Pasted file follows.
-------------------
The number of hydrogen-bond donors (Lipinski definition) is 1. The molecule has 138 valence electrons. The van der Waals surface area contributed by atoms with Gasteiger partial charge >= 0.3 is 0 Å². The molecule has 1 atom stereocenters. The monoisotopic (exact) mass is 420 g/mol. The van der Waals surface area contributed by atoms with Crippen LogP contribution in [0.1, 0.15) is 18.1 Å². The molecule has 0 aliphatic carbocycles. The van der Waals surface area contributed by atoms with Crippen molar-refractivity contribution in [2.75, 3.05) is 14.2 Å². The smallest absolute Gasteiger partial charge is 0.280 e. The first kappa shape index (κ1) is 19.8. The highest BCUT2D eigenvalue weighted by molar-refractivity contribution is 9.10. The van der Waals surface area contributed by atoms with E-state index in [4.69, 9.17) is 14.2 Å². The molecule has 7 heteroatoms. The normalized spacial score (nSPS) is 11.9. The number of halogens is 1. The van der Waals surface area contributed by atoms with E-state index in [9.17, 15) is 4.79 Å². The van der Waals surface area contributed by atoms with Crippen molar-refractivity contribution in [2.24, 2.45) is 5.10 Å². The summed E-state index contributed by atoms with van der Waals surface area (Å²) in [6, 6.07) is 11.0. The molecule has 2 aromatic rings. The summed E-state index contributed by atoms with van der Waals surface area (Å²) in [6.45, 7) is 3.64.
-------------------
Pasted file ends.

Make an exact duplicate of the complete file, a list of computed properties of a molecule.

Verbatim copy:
The number of hydrogen-bond donors (Lipinski definition) is 1. The molecule has 138 valence electrons. The van der Waals surface area contributed by atoms with Gasteiger partial charge >= 0.3 is 0 Å². The molecule has 1 atom stereocenters. The monoisotopic (exact) mass is 420 g/mol. The van der Waals surface area contributed by atoms with Crippen LogP contribution in [0.1, 0.15) is 18.1 Å². The molecule has 0 aliphatic carbocycles. The van der Waals surface area contributed by atoms with Crippen molar-refractivity contribution in [2.75, 3.05) is 14.2 Å². The smallest absolute Gasteiger partial charge is 0.280 e. The first kappa shape index (κ1) is 19.8. The highest BCUT2D eigenvalue weighted by molar-refractivity contribution is 9.10. The van der Waals surface area contributed by atoms with E-state index in [4.69, 9.17) is 14.2 Å². The molecule has 7 heteroatoms. The normalized spacial score (nSPS) is 11.9. The number of halogens is 1. The van der Waals surface area contributed by atoms with E-state index in [9.17, 15) is 4.79 Å². The van der Waals surface area contributed by atoms with Crippen molar-refractivity contribution in [2.24, 2.45) is 5.10 Å². The summed E-state index contributed by atoms with van der Waals surface area (Å²) in [6, 6.07) is 11.0. The molecule has 2 aromatic rings. The summed E-state index contributed by atoms with van der Waals surface area (Å²) in [6.45, 7) is 3.64.